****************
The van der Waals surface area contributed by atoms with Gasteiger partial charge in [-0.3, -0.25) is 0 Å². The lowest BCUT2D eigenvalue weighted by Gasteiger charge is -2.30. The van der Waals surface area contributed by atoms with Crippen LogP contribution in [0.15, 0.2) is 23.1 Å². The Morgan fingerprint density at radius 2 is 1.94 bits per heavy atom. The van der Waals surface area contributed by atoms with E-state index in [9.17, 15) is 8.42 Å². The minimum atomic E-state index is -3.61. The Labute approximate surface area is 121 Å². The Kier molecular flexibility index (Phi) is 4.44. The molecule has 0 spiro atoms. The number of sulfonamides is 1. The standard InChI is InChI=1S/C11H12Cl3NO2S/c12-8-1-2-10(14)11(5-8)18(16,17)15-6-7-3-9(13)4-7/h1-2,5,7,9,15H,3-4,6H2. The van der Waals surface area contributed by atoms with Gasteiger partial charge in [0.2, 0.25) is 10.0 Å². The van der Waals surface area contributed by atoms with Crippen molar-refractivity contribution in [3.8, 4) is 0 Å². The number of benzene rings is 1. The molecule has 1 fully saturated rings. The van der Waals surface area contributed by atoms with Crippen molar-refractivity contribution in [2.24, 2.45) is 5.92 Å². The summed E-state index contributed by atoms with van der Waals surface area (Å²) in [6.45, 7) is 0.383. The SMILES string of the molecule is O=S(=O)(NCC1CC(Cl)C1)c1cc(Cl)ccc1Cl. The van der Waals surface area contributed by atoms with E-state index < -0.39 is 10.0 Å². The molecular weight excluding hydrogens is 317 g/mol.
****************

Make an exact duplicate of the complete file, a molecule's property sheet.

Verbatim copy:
The van der Waals surface area contributed by atoms with Gasteiger partial charge in [-0.3, -0.25) is 0 Å². The lowest BCUT2D eigenvalue weighted by Gasteiger charge is -2.30. The van der Waals surface area contributed by atoms with Crippen LogP contribution in [0.15, 0.2) is 23.1 Å². The Morgan fingerprint density at radius 2 is 1.94 bits per heavy atom. The van der Waals surface area contributed by atoms with E-state index in [9.17, 15) is 8.42 Å². The minimum atomic E-state index is -3.61. The Labute approximate surface area is 121 Å². The Kier molecular flexibility index (Phi) is 4.44. The molecule has 0 spiro atoms. The number of sulfonamides is 1. The standard InChI is InChI=1S/C11H12Cl3NO2S/c12-8-1-2-10(14)11(5-8)18(16,17)15-6-7-3-9(13)4-7/h1-2,5,7,9,15H,3-4,6H2. The van der Waals surface area contributed by atoms with Gasteiger partial charge in [0.2, 0.25) is 10.0 Å². The van der Waals surface area contributed by atoms with Crippen molar-refractivity contribution in [3.8, 4) is 0 Å². The number of benzene rings is 1. The molecule has 1 fully saturated rings. The van der Waals surface area contributed by atoms with Crippen molar-refractivity contribution in [2.24, 2.45) is 5.92 Å². The summed E-state index contributed by atoms with van der Waals surface area (Å²) in [6.45, 7) is 0.383. The SMILES string of the molecule is O=S(=O)(NCC1CC(Cl)C1)c1cc(Cl)ccc1Cl. The van der Waals surface area contributed by atoms with E-state index < -0.39 is 10.0 Å². The molecular weight excluding hydrogens is 317 g/mol.